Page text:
Two years later, most earthquake survivors are still living in temporary shelters, frustrated at the delay in rebuilding.

The National Reconstruction Authority (NRA) says Nepal has so far received only half the amount pledged by donors, and warns that a funding crunch could further slow reconstruction. On the other hand, aid agencies blame the government for hampering reconstruction.

Second round on 14 June

Sunday, April 23rd, 2017
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Prime Minister Pushpa Kamal Dahal consults Election Commission (EC) officials on Sunday before announcing the date for second round of local elections. Photo: RSS

A day after forging a consensus with Madhesi parties to hold local elections in two phases, the government on Sunday announced the date of second round of polls: 14 June.

The Election Commission (EC) will now hold first round of local elections in three hill provinces (3, 4 and 6) on the previously announced date of 14 May. Exactly a month later, second round of polls will be held in remaining four provinces (1, 2, 5 and 7).

Of the four provinces where local polls will be held on 14 June, one is Tarai-only province (Province 2) and three others are divided between hills and plains. Madhesi parties wanted elections in these provinces one month later, saying they needed time to prepare. They are not against elections in three hill provinces early because they do not have high hopes from these constituencies.

Nepali Congress (NC) sources say Prime Minister Pushpa Kamal Dahal will resign and back Sher Bahadur Deuba to become the next Prime Minister between these two rounds of polls.

Before announcing the date of second round of elections, Dahal consulted the EC officials and UML Chair KP Oli. The main opposition has not officially objected to the decision to hold polls in two rounds. But some UML leaders have argued that holding polls first in the hills and then in the Tarai will widen the chasm between the two reasons.

On Friday, after two days of intense negotiations, the ruling Maoist-NC coalition had finally succeeded in persuading the Madhesi Front to participate in elections.

For that, the ruling coalition has agreed to revise the constitution amendment bill before passing it within a week. In response, the Front, which now comprises the newly-unified Rashtriya Janata Party and the Federal Socialist Party, has agreed to call off its agitation.

Madhesi parties affiliated to the Front were left out of the Constitution writing process in 2015. They rejected the Constitution pushed through by the Big Three parties, and spearheaded  a six-month long  agitation in the country’s southern plains. During this time, India also cut off supply of fuel and other essential commodities to Nepal to help the Madhesi cause.

However, instead of capitulating to Indian pressure, the Oli government pushed the Himalayan republic closer to China. In response, New Delhi helped cobble a new coalition between Dahal and Deuba, ousted Oli and formed a new government seemingly more accommodative to Madhesi grievances.

But reaching a consensus with Madhesi parties was not a cakewalk even for Dahal. Frustrated by failed negotiations, he announced the date for elections and decided to go for it with or without Madhesi parties last week.

But six Madhesi parties, excluding Upendra Yadav’s Federal Socialist Forum, suddenly announced unification and showed flexibility in reaching a deal. They had reached an understanding on key issues on Friday when President Bidya Bhandari was returning home after a six-day state visit to India. The next day, they said ‘it was a deal’.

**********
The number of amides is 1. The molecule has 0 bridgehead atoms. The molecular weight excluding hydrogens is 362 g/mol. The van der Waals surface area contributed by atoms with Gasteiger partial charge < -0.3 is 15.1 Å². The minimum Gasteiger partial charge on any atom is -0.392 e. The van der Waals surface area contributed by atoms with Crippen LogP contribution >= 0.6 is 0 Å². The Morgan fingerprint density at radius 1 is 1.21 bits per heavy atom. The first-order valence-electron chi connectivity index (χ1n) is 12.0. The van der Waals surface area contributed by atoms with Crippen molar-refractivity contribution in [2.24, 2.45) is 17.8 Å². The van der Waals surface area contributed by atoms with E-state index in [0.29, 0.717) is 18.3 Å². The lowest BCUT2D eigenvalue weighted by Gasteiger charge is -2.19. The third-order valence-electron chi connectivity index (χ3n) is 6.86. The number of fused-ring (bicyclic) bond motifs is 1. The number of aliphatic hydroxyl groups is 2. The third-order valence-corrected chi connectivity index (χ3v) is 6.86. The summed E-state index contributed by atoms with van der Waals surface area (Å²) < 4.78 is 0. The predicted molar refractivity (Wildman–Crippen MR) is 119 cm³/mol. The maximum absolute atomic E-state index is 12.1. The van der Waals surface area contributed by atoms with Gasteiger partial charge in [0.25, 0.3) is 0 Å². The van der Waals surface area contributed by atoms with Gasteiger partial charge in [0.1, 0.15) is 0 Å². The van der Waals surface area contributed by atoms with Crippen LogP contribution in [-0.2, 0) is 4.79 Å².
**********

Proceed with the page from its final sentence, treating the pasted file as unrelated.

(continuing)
However, no written agreement has been signed yet between the two sides yet. Once they do and the Constitution is amended, implementation of Nepal’s new charter – drafted by elected representatives of people for the first time in history – will be smooth.


Breakthrough in Kathmandu

Saturday, April 22nd, 2017
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Pic: RSS

After two days of intense negotiations, the ruling coalition and the  Madhesi Front have finally forged a consensus on local elections so they can be held in two rounds next month.

The two sides have agreed on the following: a) the government will amend the Constitution by passing a bill that is now in Parliament, b) but it will be revised before being tabled in the full House to address Madhesi grievances, c) Tarai-centric parties will participate in local elections, d) but polls will now be held in two rounds, e) the Madhesi Front will call off its agitation.

Nepali Congress leader Krishna Sitaula told journalists: “It is a deal, and local elections have become certain now.”

Although the Maoist-NC and the Front had reached an understanding on these issues on Friday itself, they spent more than five hours negotiating over the details of constitution amendment on Saturday. The consensus looked possible after the ruling coalition agreed to revise the amendment bill and conduct local elections in two rounds to
give Madhesi parties time to prepare in their constituencies.

Now, the first phase of local elections – first in 19 years — will take place on the previously stipulated date of 14 May. The second round of elections, supposedly in Province 2 where Madhesi parties are perceived to be strong, will take place later in May or early June.

The main opposition UML has already given its nod that the polls can be held in two rounds if Madhesi parties agreed to participate in it. The agreement is likely to be signed on Sunday when two top Madhesi leaders – Mahanta Thakur of the newly unified Rashtriya Janata Dal and Upendra Yadav of Federal Socialist Party – will arrive in